• Bell phenomenon – eye looks up and out during sleep. Bc of transient lagopthalmos after bleph, may get corneal ulceration if this reflex is not present
    • Epiblepharon – vertical eyelashes causing corneal irritation
    • Euryblepharon – shortage of eyelid tissue
    • Crypophthalmos – failure in embryonic development of lid fold
    • Hering test – elevate ptotic eyelid and observe whether the other eyelid becomes ptotic
      • Can also use phenylephrine. If you artificially elevate one side and the other side becomes ptotic you know both need repair
    •  ptosis covered in another lecture

Soft Tissue reconstruction 
Upper eyelid:

  • <1/3 eyelid – primary closure (older patients with significant laxity can undergo primary closure up to 40% 
      • If there is tension may perform a lateral canthotomy
  • 1/3-1/2 eyelid
      • tenzel semicircular flap (combining a lateral canthotomy can increase closure potential to 60%)
        • This is a rotational myocutaneous flap (provides anterior lamella only)
      • Mustarde flap (lower lid sharing), both anterior and posterior lamella for defects 30-60% of the CENTRAL lid, contains lashes, may need tenzel flap to close donor site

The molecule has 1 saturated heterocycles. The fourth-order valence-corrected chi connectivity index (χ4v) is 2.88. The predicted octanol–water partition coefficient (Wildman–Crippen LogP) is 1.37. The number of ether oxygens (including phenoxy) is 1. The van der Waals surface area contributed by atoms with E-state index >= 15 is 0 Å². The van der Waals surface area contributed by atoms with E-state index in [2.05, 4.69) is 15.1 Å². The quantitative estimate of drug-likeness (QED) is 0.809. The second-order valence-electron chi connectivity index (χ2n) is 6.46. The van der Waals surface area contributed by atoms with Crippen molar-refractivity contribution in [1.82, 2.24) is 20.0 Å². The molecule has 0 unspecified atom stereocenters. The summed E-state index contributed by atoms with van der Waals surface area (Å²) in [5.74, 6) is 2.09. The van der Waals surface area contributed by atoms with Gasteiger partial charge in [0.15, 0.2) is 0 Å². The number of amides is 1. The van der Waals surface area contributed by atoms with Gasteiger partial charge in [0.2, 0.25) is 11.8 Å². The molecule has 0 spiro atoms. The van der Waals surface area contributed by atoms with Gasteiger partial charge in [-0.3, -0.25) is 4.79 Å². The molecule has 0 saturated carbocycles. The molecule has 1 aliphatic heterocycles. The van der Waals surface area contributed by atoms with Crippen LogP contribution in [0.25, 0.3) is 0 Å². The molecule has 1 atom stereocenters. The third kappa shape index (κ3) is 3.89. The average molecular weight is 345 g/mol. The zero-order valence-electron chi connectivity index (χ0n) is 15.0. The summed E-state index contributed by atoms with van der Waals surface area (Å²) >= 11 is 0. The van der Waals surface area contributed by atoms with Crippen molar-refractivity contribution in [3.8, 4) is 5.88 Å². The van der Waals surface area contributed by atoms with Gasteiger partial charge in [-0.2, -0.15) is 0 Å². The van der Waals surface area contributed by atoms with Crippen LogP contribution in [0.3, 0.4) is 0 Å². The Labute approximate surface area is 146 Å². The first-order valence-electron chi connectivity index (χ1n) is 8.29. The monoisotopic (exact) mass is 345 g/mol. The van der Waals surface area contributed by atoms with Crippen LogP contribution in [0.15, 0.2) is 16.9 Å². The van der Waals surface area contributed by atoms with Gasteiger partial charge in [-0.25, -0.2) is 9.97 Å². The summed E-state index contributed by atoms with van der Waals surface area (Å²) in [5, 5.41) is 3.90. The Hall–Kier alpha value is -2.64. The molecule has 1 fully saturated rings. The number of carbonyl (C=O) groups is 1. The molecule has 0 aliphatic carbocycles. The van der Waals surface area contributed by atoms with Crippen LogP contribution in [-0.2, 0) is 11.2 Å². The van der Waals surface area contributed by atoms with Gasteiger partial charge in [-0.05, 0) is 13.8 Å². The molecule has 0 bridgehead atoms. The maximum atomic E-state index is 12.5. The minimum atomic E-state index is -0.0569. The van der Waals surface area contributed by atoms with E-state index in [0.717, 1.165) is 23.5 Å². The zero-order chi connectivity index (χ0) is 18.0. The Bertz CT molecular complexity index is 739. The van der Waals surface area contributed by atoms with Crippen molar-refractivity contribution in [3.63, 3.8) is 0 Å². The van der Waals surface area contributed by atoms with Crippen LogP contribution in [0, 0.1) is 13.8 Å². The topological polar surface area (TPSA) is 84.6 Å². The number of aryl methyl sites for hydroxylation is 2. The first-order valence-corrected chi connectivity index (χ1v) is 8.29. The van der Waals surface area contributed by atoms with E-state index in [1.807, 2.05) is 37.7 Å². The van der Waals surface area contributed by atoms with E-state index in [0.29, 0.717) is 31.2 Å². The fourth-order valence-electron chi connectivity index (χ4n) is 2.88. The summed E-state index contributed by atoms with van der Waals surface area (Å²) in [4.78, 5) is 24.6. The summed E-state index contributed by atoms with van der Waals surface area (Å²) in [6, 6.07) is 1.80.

• Based on medial palpebral artery
      • Sliding tarsoconjunctival flap- can provide medial and posterior lamella only. It is one stage composite flap and requires anterior lamellar coverage
  • >1/2 eyelid
      • cutler beard (lid switch from lower) flap (divide at 3-6 wk). This is a two stage procedure that provides both anterior and posterior lamella. There is no lash restoration, and will need tarsal plate replacement. 
      • Temporal forehead flap or fricke flap: anterior lamella coverage only (will need posterior). Only used when adequate tissue is unavailable
        • Risks injury to facial nerve (temporal branch)